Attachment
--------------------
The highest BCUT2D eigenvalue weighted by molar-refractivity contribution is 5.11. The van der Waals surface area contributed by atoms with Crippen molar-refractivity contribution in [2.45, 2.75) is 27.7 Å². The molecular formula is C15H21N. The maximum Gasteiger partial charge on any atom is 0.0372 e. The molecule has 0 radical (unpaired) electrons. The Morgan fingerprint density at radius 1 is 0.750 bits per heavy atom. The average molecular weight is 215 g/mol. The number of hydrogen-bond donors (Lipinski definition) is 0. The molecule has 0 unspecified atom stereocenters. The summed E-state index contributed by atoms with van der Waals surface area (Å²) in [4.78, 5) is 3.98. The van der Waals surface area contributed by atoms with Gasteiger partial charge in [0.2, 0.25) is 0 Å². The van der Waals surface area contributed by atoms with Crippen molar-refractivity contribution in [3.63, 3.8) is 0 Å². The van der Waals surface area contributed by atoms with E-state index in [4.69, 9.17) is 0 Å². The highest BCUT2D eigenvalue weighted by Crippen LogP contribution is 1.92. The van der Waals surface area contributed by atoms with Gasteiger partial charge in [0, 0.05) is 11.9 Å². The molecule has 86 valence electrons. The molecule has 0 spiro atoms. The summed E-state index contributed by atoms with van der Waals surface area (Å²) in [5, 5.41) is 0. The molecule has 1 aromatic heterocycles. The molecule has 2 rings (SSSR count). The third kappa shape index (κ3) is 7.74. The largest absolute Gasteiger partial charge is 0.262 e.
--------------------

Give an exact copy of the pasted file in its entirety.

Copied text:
The highest BCUT2D eigenvalue weighted by molar-refractivity contribution is 5.11. The van der Waals surface area contributed by atoms with Crippen molar-refractivity contribution in [2.45, 2.75) is 27.7 Å². The molecular formula is C15H21N. The maximum Gasteiger partial charge on any atom is 0.0372 e. The molecule has 0 radical (unpaired) electrons. The Morgan fingerprint density at radius 1 is 0.750 bits per heavy atom. The average molecular weight is 215 g/mol. The number of hydrogen-bond donors (Lipinski definition) is 0. The molecule has 0 unspecified atom stereocenters. The summed E-state index contributed by atoms with van der Waals surface area (Å²) in [4.78, 5) is 3.98. The van der Waals surface area contributed by atoms with Gasteiger partial charge in [0.2, 0.25) is 0 Å². The van der Waals surface area contributed by atoms with Crippen molar-refractivity contribution in [3.63, 3.8) is 0 Å². The van der Waals surface area contributed by atoms with E-state index in [4.69, 9.17) is 0 Å². The highest BCUT2D eigenvalue weighted by Crippen LogP contribution is 1.92. The van der Waals surface area contributed by atoms with Gasteiger partial charge in [0, 0.05) is 11.9 Å². The molecule has 86 valence electrons. The molecule has 0 spiro atoms. The summed E-state index contributed by atoms with van der Waals surface area (Å²) in [5, 5.41) is 0. The molecule has 1 aromatic heterocycles. The molecule has 2 rings (SSSR count). The third kappa shape index (κ3) is 7.74. The largest absolute Gasteiger partial charge is 0.262 e.